This is part of a special advertising section featuring case studies offering solutions to HR technology challenges.
Time Warner Cable is the second-largest cable operator in the United States, with locations in 28 states -- primarily in the Carolinas, the Northeast, New York, Texas, the Midwest, southern California and Hawaii. As of Sept. 30, 2010, TWC serves more than 14.4 million customers nationwide. No longer just a cable company, TWC has evolved into a full-service telecommunications company, employing more than 47,000 people. The size and geographic diversity of the organization presents many challenges for talent-management professionals within TWC. Facing that reality, along with the contact-center industry's traditionally high turnover rates, human resources recognized that current recruiting and hiring processes needed some changes.
The story of the hiring-process transformation begins in 2006. Picture 32 divisions run independently, utilizing about 30 different assessment vendors, inconsistent use of assessments, and no documented measurement or results. Tasked with empowering TWC to gain an advantage in a highly competitive market, the talent-management group focused on the goals of increasing revenues by improving quality of hire to drive customer experience and sales performance and early identification of talent with readiness to perform on the job, and reducing costs by driving down turnover in staffing, training and production, creating efficiencies within HR processes through national collaboration of tools and processes, and avoiding legal implications through valid and consistent tools.
To achieve their goals, TWC needed to consolidate and standardize, so they created initiatives to streamline vendors, negotiate national accounts, and roll out pre-employment assessments for the most critical positions first. Following a competitive RFP process, the head of employee relations made the final choice to use SHL for assessments based on the range of validated content, business outcomes studies and scalability.
Among the objectives for the initiative were: consistent usage and standardization of an assessment process; objective measurement to help process over 350,000 applicants per year; quick identification of high-potential candidates based upon defined competencies for each job role; and a reduction in turnover for high-volume lines of business.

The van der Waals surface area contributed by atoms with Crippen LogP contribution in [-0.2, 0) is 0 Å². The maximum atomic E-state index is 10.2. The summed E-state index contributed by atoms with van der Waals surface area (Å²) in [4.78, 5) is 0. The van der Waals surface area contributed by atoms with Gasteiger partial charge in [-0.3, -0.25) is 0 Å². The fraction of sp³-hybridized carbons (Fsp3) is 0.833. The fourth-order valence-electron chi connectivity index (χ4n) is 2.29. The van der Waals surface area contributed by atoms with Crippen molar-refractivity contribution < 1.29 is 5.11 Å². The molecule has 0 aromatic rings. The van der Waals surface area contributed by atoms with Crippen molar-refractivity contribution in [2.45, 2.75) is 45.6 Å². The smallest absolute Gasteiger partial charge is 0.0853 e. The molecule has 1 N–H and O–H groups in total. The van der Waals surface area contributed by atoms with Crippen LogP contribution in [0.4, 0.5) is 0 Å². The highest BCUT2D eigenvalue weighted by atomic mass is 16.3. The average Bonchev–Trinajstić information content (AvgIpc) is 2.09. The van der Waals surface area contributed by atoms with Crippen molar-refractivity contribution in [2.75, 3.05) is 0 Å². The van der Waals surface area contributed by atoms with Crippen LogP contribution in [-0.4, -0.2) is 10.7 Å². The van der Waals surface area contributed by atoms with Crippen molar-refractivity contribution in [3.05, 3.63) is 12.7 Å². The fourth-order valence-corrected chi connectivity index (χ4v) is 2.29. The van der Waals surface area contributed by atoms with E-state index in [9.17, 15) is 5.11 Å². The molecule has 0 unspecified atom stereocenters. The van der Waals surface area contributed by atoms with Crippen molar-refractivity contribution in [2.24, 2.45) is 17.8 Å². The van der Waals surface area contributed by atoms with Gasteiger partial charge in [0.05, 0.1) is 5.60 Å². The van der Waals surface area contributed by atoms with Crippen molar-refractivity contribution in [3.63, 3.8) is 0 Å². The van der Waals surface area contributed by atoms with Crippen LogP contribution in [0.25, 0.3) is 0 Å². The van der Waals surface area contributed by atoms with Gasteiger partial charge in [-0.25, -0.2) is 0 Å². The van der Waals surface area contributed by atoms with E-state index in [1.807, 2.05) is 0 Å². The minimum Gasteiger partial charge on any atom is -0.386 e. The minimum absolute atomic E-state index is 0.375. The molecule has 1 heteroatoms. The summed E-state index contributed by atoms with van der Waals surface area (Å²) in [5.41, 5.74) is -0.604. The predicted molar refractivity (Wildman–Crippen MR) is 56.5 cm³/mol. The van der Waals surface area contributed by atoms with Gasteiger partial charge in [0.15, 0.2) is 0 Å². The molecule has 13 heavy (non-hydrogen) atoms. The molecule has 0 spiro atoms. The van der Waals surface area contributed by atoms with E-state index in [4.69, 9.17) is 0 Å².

Once the decision was made, the talent-management team knew they would still need to prove the worth of the tools to convince managers to use them, as no locations would be required to implement assessments.
The team then developed a three-step strategy, starting with a grassroots effort targeting recruiters, as they were working with systems on a daily basis. Secondly, they worked with managers to clearly understand the spectrum of business needs. And last, they created a demo site to offer exposure to the program. "We chose the Carolinas for the pilot location because we felt there would be major impact, and the first adopters would advertise to others internally when it was successful," explains David Ivester, a manager of recruitment technologies. "We also focused on high volume, nonexempt positions -- customer-service representatives, cable technicians and sales representatives. Our initial results clearly showed the ROI we were looking for: 16-percent increased retention among customer-service representatives, and a 25-percent reduction in turnover among technicians. This news helped our adoption rate tremendously."
Reduction of turnover was not the only positive business impact. Measurements of performance -- such as Average Handle Time -- showed equally solid results. The quality-of-hire statistics showed those candidates passing the assessment with higher scores were rated higher by their managers. Janet Manzullo, vice president of talent acquisition, states: "We need knowledgeable leaders and skilled employees supporting our mission and practicing our values. Now that we've shown the value of using assessments, all locations are now using one or more of the SHL tests."
In order to best communicate the results, the TWC team then developed an approach to show value to their business leaders. Their advice to other organizations: Integrate systems as quickly as possible to minimize recruiter time spent on administration of assessments. Look at the data which is available; don't wait for the perfect outcome data. Conduct concurrent validation studies, as this is the single fastest way to show impact on job performance. If you don't have data available for a scorecard or performance metric, have managers rate that metric. Longer-term, analyze performance and turnover by location to show the broader impact of the assessment.
Organization: Time Warner Cable
Headquarters: New York
Primary business: Provider of video, high-speed data and voice services in the United States, connecting more than 14 million customers to entertainment, information and each other.
HR Technology Challenge: The size and geographic diversity of the organization presents many challenges for talent-management professionals within TWC. Facing that reality, along with the contact-center industry's traditionally high turnover rates, human resources recognized that current recruiting and hiring processes needed some changes.